I’ve been listening to Danger Mouse’s latest album and I really like it. Maybe it’s because I’m partial to the Spaghetti Westerns and Rome is a nostalgic nod to the music that sprung from those movies like black oil from a high plains desert.
If you are unfamiliar with the Spaghetti Western’s of the 60’s and 70’s, then let me introduce you to Ennio Morricone.
When Italian director, Sergio Leone, wanted to pay homage to the American Western movies he saw as a youth, he decided to put his own European spin on the genre. Since he had little money starting out, he told his young composer, Morricone, that they would be unable to afford a full orchestra. Morricone shrugged like a person new to the business and replaced a lush musical score replete with violins and cellos with gunshots, whips, whistles, voices (Hee-Yah!) and a jagged electric guitar.
Fist Full of Dollars was a soundtrack few had ever heard. For beside the eclectic instruments, there was a haunting, discordant, spatial and gritty sound, much like the action that was portrayed on the silver screen. And at its heart was an operatic, over-the-top, feel that only a true Italian could provide.
That was 1964 and why does it provide any sway on today’s musical scene? More importantly, why does a musical entrepreneur like Danger Mouse devote a whole album to the genre? To answer the question you have to know a little more about the musician.
Danger Mouse, a/k/a Brian Burton, maybe one of the more influential musicians you really don’t know. The reason is his philosophy. He doesn’t much care for the limelight. He is not so much up-front and center as behind the scenes.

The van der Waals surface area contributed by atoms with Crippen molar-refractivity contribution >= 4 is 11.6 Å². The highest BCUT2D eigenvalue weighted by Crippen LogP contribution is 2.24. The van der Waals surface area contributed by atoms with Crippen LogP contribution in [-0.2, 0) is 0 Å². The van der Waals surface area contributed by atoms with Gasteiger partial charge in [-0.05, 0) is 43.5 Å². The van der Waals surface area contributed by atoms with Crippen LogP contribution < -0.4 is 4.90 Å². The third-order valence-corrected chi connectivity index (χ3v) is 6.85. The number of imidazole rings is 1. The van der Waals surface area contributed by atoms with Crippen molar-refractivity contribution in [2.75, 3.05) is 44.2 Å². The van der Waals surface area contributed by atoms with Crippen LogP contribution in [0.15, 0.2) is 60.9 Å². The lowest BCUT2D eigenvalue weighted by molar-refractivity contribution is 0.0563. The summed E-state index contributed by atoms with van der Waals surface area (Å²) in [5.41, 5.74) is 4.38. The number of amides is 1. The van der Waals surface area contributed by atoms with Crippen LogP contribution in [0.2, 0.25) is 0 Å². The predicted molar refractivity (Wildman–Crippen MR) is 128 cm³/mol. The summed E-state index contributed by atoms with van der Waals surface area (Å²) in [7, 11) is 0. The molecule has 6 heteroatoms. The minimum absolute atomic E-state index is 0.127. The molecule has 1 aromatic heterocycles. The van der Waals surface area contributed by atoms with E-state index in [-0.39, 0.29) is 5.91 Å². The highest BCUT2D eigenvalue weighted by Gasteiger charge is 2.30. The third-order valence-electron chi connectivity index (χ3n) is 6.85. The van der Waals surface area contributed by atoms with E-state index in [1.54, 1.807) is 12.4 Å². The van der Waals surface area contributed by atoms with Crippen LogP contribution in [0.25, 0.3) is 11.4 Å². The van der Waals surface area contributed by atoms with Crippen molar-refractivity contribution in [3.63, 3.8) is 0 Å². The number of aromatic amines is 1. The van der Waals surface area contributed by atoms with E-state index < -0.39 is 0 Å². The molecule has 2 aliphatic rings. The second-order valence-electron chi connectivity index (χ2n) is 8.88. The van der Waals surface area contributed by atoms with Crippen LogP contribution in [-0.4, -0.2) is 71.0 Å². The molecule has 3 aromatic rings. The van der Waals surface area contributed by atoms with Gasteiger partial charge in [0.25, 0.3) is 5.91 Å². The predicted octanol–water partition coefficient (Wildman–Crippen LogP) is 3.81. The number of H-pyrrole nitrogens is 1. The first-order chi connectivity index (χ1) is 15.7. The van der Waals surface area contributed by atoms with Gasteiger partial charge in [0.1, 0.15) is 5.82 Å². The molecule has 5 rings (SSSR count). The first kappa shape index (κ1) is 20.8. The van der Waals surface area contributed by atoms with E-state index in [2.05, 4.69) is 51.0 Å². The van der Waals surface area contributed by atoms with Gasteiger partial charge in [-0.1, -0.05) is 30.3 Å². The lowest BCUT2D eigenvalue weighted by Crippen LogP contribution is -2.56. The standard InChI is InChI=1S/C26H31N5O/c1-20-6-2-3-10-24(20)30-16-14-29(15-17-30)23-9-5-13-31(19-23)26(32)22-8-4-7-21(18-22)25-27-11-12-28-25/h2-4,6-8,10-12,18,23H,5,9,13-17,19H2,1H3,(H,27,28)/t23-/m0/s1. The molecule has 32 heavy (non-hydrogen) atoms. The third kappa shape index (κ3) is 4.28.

“That’s what I decided to with the music,” Danger Mouse told the New York Times. “I want to create a director’s role within the music…”
Already Danger Mouse has built an impressive resume. He is the silent partner to Cee-Lo Green in Gnarls Barkley. He has already produced albums for Gorillaz and Beck. He is currently working with U2 on their next album. There are so many irons in his musical fire, he had no problem adding one more.
While going through Italian composer Daniel Luppi’s record collection, Danger Mouse noticed that they both had an affinity for the music of the Spaghetti Westerns. From there he suggested collaborating. Little did he know their little project would take five years to complete.
Five years? Why so long? Maybe it was because Danger Mouse and Luppi tried to use the musicians and even the instruments from the original studio recordings that gave birth to the musical genre. Maybe it was because they were in the warm, inviting climate of the Mediterranean where everything is much more calm and relaxed and completely unlike the hustle and cold of Danger Mouse’s hometown of Philadelphia. “Domani! Domani!” isn’t so much a phrase as it is an Italian lifestyle. For anything can be put off until tomorrow. Or as Luppi explained to The Guardian:
“The thing with Rome – and I’m Italian, so I can say this – things get done, but there is no real way to plan ahead. We booked the flight, the studio, but you call the musicians and say, are you free next month? And the response is, ‘Well, give me a call three days before.’”
To counter non-committal Italian musicians in their 70’s, Luppi and Danger Mouse hired two singers who have no problem cranking out music on their own, Norah Jones and Jack White.
For two voices you can do no better. Jones and White provide an interesting compliment as seductive style contrasts against piqued, wailing howls.
My favorite track is “Two Against One,” which references a standard plot device in most Spaghetti Western’s – The Mexican Standoff. The American’s had their High Noon gun battles where the quickest draw won. Leone decided to make things interesting in The Good the Bad and the Ugly by adding a third gunslinger.
High tension, shifting alliances, who do you shoot first? “Two Against One” adds its own twist in a black-hearted ode of entangled love:
I get the feeling that it’s two against one
I’m already fighting me, so what’s another one
The mirror is a trigger and your mouth’s a gun
Lucky for me I’m not the only one